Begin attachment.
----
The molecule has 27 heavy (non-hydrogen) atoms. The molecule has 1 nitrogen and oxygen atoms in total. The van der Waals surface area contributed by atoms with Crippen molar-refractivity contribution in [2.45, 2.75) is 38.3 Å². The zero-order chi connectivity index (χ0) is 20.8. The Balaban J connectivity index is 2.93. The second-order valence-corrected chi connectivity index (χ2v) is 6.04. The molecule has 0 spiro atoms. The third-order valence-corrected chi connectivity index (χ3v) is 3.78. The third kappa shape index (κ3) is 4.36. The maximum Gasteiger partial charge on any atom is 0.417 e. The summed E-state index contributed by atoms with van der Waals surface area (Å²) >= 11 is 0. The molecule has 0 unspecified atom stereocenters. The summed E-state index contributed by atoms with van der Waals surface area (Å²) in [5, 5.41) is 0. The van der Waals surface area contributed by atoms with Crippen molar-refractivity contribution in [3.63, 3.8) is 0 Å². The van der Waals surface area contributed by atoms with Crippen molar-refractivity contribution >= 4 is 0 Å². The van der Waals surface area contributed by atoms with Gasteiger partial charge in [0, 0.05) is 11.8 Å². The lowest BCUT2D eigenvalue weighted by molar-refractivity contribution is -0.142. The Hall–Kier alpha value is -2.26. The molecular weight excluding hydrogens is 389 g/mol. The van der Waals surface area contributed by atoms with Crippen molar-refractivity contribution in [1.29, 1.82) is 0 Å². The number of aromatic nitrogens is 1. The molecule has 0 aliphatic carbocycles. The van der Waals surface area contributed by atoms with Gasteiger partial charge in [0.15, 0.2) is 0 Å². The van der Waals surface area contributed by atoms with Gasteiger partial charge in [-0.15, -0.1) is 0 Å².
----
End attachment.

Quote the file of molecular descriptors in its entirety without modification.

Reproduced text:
The molecule has 27 heavy (non-hydrogen) atoms. The molecule has 1 nitrogen and oxygen atoms in total. The van der Waals surface area contributed by atoms with Crippen molar-refractivity contribution in [2.45, 2.75) is 38.3 Å². The zero-order chi connectivity index (χ0) is 20.8. The Balaban J connectivity index is 2.93. The second-order valence-corrected chi connectivity index (χ2v) is 6.04. The molecule has 0 spiro atoms. The third-order valence-corrected chi connectivity index (χ3v) is 3.78. The third kappa shape index (κ3) is 4.36. The maximum Gasteiger partial charge on any atom is 0.417 e. The summed E-state index contributed by atoms with van der Waals surface area (Å²) >= 11 is 0. The molecule has 0 unspecified atom stereocenters. The summed E-state index contributed by atoms with van der Waals surface area (Å²) in [5, 5.41) is 0. The van der Waals surface area contributed by atoms with Crippen molar-refractivity contribution in [3.63, 3.8) is 0 Å². The van der Waals surface area contributed by atoms with Crippen molar-refractivity contribution >= 4 is 0 Å². The van der Waals surface area contributed by atoms with Gasteiger partial charge in [0, 0.05) is 11.8 Å². The lowest BCUT2D eigenvalue weighted by molar-refractivity contribution is -0.142. The Hall–Kier alpha value is -2.26. The molecular weight excluding hydrogens is 389 g/mol. The van der Waals surface area contributed by atoms with Crippen molar-refractivity contribution in [1.29, 1.82) is 0 Å². The number of aromatic nitrogens is 1. The molecule has 0 aliphatic carbocycles. The van der Waals surface area contributed by atoms with Gasteiger partial charge in [0.15, 0.2) is 0 Å². The van der Waals surface area contributed by atoms with Gasteiger partial charge in [-0.15, -0.1) is 0 Å².